I do very much want to revisit the quartets, which is why I now second your audience member on at least recording audio of the talks, as I know you are offering valuable insights per second. (On the symphonies, I seem to be stuck at the 8th, not because it's not great, but because it is. Perhaps after the first of the year I'll try again.)
The great and - as I already knew - very friendly and sincere Mark Wigglesworth came to visit the class today, and we had a wonderful time. I'll just leave you with one nugget, Sue,which I found especially striking: he didn't think I'd like it but I did since there's a general truth about it. He said he prefers Shostakovich to Prokofiev because DDS tends to be 'below middle C', and he as a conductor loves the darker colours, while Prokofiev is 'above middle C'. Of course there are exceptions but I bow to the brilliance of that observation.
As for the Building a Library on Parsifal, the end is in sight as regards the script and I think I know what/whom I want. But still a few Act Threes to go.
David: What a wonderful nugget, and it does make sense! I was just thinking of Wigglesworth--and quoting you--over on Facebook, as I am giddy from last night's Juilliard Orchestra concert with V. Jurowski conducting. (The other brilliant JO I attended was with M. Wigglesworth conducting.) I cannot thank you enough for the introduction to both these conductors.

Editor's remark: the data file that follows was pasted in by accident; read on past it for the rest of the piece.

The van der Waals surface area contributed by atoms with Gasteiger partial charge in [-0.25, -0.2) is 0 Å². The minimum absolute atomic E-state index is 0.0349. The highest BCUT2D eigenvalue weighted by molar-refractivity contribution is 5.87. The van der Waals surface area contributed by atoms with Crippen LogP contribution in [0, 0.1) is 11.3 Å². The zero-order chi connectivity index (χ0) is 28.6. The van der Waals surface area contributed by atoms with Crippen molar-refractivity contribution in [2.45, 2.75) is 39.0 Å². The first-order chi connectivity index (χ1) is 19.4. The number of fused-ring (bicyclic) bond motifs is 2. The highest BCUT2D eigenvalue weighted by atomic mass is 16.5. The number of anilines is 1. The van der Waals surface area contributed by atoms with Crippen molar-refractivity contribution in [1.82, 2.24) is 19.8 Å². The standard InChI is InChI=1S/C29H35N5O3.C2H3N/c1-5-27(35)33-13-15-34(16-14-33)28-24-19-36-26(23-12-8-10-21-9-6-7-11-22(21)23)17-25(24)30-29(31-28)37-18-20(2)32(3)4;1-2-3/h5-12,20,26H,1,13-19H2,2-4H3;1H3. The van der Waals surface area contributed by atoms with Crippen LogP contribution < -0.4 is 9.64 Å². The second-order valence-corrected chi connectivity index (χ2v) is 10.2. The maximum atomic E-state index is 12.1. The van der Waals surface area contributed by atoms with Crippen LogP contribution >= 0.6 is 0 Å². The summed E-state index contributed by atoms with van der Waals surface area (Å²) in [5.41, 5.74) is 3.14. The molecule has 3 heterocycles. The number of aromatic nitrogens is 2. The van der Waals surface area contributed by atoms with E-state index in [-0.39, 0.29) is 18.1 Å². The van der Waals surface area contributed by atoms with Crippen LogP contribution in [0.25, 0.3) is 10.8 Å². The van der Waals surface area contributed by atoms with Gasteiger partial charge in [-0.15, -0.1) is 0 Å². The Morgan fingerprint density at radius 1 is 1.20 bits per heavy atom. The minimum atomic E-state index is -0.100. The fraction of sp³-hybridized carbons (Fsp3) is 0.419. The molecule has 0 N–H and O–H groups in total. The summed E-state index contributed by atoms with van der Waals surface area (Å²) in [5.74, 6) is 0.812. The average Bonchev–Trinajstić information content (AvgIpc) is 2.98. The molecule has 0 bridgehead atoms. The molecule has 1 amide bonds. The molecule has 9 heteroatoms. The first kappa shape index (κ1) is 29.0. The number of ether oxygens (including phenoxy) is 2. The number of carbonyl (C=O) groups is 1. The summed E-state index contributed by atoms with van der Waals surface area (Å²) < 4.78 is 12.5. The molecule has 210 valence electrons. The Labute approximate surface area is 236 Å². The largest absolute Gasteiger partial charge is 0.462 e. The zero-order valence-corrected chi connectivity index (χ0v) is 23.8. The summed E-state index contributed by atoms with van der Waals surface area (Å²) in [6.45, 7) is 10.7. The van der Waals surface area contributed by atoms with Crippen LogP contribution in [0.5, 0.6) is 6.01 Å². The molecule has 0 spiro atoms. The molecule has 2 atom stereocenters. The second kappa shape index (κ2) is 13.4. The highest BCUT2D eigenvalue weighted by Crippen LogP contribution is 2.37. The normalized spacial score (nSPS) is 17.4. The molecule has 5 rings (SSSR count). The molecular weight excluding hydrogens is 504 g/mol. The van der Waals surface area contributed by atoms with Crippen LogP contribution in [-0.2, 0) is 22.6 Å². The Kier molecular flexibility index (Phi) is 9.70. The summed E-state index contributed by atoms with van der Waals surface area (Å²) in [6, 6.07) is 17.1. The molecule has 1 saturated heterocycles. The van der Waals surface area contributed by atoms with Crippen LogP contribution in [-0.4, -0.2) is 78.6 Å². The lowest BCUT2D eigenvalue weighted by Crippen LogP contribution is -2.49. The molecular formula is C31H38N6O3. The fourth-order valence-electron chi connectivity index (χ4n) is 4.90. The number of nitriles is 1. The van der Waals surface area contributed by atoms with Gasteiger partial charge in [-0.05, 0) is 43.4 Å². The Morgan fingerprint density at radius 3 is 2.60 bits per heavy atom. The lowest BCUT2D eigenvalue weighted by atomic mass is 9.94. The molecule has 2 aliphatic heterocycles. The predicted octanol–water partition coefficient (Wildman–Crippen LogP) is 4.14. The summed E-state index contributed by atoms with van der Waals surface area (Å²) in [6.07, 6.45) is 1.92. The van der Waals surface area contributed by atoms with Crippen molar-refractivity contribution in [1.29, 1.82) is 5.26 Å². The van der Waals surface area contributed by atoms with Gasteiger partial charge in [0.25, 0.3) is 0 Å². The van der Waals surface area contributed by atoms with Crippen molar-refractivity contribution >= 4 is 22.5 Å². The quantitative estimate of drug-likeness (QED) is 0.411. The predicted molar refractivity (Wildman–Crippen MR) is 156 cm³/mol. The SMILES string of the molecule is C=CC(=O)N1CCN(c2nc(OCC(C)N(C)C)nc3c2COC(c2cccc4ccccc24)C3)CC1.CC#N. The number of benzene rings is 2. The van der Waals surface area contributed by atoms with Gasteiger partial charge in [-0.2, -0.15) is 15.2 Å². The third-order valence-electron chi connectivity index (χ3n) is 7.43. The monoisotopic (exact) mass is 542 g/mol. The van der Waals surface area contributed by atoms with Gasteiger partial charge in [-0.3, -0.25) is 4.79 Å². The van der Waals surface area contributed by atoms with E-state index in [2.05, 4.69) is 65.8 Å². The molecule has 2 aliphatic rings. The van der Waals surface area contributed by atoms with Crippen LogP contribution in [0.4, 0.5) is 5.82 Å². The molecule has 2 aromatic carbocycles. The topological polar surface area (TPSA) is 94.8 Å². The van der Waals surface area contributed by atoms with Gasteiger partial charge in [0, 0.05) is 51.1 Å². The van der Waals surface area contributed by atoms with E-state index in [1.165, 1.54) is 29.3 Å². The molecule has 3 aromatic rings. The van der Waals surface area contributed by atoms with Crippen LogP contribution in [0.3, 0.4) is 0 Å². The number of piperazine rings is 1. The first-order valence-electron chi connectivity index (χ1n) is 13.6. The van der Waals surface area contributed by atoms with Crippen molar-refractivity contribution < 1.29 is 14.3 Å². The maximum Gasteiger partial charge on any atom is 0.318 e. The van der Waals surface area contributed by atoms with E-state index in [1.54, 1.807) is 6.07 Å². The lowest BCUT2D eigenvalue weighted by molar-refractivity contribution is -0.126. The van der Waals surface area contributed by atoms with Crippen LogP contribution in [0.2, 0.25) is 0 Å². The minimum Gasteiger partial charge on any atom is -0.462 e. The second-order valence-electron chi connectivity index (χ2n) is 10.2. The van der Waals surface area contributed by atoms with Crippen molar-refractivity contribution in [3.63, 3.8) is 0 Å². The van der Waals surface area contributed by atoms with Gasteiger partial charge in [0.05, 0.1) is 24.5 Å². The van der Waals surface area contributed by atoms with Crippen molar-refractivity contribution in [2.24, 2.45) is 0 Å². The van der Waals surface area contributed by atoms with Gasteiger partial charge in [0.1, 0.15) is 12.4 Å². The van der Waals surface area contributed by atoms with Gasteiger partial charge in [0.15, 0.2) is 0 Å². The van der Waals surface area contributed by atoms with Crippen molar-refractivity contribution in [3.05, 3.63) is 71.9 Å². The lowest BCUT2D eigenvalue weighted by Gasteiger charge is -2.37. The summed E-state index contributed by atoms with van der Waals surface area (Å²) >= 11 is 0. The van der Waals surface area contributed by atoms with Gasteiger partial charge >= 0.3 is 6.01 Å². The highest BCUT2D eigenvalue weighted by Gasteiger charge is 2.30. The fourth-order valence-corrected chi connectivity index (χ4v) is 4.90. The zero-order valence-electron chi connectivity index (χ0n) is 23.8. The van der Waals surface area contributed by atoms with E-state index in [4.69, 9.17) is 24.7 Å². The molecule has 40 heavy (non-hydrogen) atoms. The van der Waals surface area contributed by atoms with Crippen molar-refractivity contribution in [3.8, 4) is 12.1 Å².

So you don't have to look over someone's shoulder for the FB post, here it is (sans links, crediting, for one, your quote from the TAD review last year):
Last night, Jurowski and the Juilliard Orchestra turned in a spectacular performance of Shostakovich's brilliant First Symphony and two rarities: selections from his film score for New Babylon and the orchestral suite from Hypothetically Murdered, a "light-music' entertainment.
David Nice wrote last year of Jurowski, "quite apart from the immaculate preparation and the most elegant conducting style in the business, Jurowski programmes with an imagination matched by none of London’s other principal conductors." Bruce Hodges tweeted that the Juilliard Orchestra, under Jurowski's superb direction, "played ferociously." Jeff Tompkins replied "Distance between heavy and "lite" Shost narrowing all the time, I'll argue."
I agree. Shostakovich was in the room last night, vibrantly and mischievously and exuberantly alive.
How pleased I am to hear that, Sue, and it doesn't surprise me that two of my favourite conductors should have worked with the young players of the Juilliard as it's part of their agenda. Both also have the integrity to want to be present at the first rehearsals of a new opera production - not many do that.
I'd love to have seen VJ synch the score of Noviy Babylon in London with the film, which is a satirical masterpiece (made by the great Kozintsev, who ended his career with the superlative Russian Hamlet and King Lear, and Trauberg). Looks like a fun programme (though from your tweeter, sounds serious too).